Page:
We all have a choice

I read a tweet this morning by Paul McGee (@TheSumoGuy) that invited us to make a choice today. We could choose to be grumpy about whatever was irritating us or getting in the way of our life, or choose to be grateful for what we have and what is around us.

I was out walking the dog when I read this tweet and it made me think of my surroundings and look around at the beauty of where I live. I took this picture.

Now to you, you might be thinking, that is nothing special, but to me it sums up a walk through my village on a Sunday morning in the summer, and how lucky I am to live here. 2 minutes earlier I had been irritated by someone saying something annoying on Facebook and by my dogs insistence on sniffing every blade of grass. This tweet reminded me to not forget the reasons to be grateful.

I and I am sure most of you find it easy to focus on the negative, to expect the worst, look for what is going wrong, expect that people cannot be bothered to do a good job. This is our default setting, this was how we were taught to think. These neural pathways have been trodden on for years. So seeing life through an alternative lense is not easy, new pathways need to be formed. Also it would not be helpful at all to have a wholly positive outlook in life, for one you will seriously piss off your friends and family and two it is just dangerous, you have to keep your threat sensors on. The world is tough so you must be aware of dangers around you.

What is important is to have a choice, of an appropriate response and give equal air time to the negative and the positive.

There is a lot in my life right now that makes me feel sad and grumpy, and so it should because it is horrible, so I have been practicing everyday to give it air time, to appreciate the emotion, but not to stay there for too long. I have been trying to look for what there is right now to be grateful for, and boy there is an awful lot to be grateful for, in fact a lot more than there is to make me grumpy or sad.

The stuff that makes me really sad is important and big but is out of my control, so all I can do is articulate what I am feeling and give it the attention it deserves, amazingly that gives me the space, and energy to appreciate all the wonderfulness I have in my life. So in a way I am grateful for the bad stuff, as it has made me really examine what matters to me, I wish it hadn’t happened but it has and therefore I need to accept what it is, and move on. So I have chosen to be grateful, but only when I have chance to be grumpy. Being grumpy takes me to the place where I can see what I am grateful for.

Thank you @thesumoguy for your inspiration.

Don’t let love, compassion and connection get lost in the rhetoric of protectionism, and difference.

I was having a discussion at work yesterday with with some wonderful people (Anthony Brookes and Janis Hostad) about resilience and how we can support people to recognise and embolden their resilience. We were asking ourselves what enables resilience and we started to dissect Coutu’s 3 behaviours of resilient people. As we were talking I noticed that we were talking about spiritualism, a sense that we are all connected. I said it out loud which now seems a bit ridiculous telling a Chaplain that what we are talking about is spiritualism, as if he hadn’t already realised. He was however very patient with me, and really rather excited about exploring how to create a message of connection, meaning, and compassion that does not appear to be wedded to one religion our other, but is accessible to all regardless of faith or lack of it.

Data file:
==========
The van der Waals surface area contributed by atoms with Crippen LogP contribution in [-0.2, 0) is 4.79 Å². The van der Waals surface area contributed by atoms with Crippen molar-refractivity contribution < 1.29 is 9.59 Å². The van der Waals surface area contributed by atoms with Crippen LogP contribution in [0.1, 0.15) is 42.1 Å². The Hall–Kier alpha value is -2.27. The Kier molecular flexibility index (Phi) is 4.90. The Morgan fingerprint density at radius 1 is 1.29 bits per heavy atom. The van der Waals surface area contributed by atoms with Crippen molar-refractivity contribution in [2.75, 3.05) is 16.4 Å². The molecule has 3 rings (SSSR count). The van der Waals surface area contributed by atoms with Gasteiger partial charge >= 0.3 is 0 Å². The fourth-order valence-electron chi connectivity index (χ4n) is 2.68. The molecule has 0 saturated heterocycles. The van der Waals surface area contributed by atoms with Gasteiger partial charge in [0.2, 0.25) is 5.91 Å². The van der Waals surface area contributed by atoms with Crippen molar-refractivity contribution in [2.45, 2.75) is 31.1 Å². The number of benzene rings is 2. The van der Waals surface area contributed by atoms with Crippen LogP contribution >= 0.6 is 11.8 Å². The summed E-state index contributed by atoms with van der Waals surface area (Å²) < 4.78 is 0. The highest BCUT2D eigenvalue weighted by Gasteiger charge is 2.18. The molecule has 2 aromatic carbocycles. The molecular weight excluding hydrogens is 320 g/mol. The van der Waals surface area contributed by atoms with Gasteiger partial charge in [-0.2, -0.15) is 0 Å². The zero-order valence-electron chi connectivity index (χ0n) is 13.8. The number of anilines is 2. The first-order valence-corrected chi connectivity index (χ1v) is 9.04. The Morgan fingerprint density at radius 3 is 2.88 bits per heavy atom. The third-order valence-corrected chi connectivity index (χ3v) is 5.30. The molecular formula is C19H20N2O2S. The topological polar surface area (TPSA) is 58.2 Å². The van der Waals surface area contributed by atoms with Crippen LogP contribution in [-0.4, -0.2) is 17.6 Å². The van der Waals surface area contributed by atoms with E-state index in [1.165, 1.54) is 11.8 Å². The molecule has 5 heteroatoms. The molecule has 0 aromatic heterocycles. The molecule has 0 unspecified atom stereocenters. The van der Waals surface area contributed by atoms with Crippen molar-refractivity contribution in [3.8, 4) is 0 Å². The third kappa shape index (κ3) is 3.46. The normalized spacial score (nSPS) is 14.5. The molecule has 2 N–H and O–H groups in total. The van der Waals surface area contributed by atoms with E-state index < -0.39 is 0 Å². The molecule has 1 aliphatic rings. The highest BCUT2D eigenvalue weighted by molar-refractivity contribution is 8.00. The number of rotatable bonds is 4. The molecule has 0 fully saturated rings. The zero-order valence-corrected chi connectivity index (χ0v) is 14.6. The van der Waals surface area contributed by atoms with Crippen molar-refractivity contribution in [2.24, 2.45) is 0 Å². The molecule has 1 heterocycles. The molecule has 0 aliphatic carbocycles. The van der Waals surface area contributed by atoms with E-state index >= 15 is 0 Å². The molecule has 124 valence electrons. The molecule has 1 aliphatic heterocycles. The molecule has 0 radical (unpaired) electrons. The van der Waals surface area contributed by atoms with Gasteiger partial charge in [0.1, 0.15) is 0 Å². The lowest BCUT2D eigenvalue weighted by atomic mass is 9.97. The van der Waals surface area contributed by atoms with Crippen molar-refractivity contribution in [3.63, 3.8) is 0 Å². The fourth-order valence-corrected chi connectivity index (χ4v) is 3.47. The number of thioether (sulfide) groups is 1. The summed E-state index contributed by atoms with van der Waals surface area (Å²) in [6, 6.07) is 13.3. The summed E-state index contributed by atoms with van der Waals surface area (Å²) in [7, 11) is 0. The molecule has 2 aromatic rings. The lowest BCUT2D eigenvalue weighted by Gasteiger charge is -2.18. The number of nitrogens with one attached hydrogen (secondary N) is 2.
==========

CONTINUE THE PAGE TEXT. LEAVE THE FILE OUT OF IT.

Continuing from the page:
This got me thinking about the latest video of Brene Brown with Russell Brand, where they discuss at length spirituality and where a seeming denial of it can lead to the blind pursuit of wealth without regard of wider society. This was something that really resonated with me. I spend a large part of my working life spreading the message of compassion, both self-compassion and compassion to those around yo, to create connections, which creates collaboration, which can create meaningful long lasting outcomes. But then I come home and turn on the news and hear the rhetoric of hate, difference, and protectionism. Lesbian couples being beaten up on buses, young women being racially abused on the tube, a father and young child drowning trying to get to a better life, politicians encouraging disconnection, politicians being physically attacked in the streets. I am sure I could create a longer list, as there is always something new reported everyday, reminding us of our differences, creating fear. It makes my heart sink, some days it feels like I am swimming against the tide trying to get people to view the world through another lens, that lets us see the connections we have with our fellow humans. A lens that encourages us to see them as human beings, to see them as mums, dads, sons, daughters, cousins, aunties and uncles, with hopes, dreams, fears, and optimism. As Brene Brown says it is difficult to hate someone close up, so move in. Move in and recognise your hopes, dreams, fears and optimism in theirs. We are all complicated, and flawed, we are all contradictions, so lets recognise, reconcile and appreciate.

Don’t get lost in the rhetoric of fear and protectionism as that denies our innate desire to search for and find connection with those around us. It is biologically necessary for us to nurture and support our species. Don’t fall for the de-humanising language used by people that want us to create disconnection in their desire to accumulate personal wealth. Connection and compassion creates more sustainable wealth for all.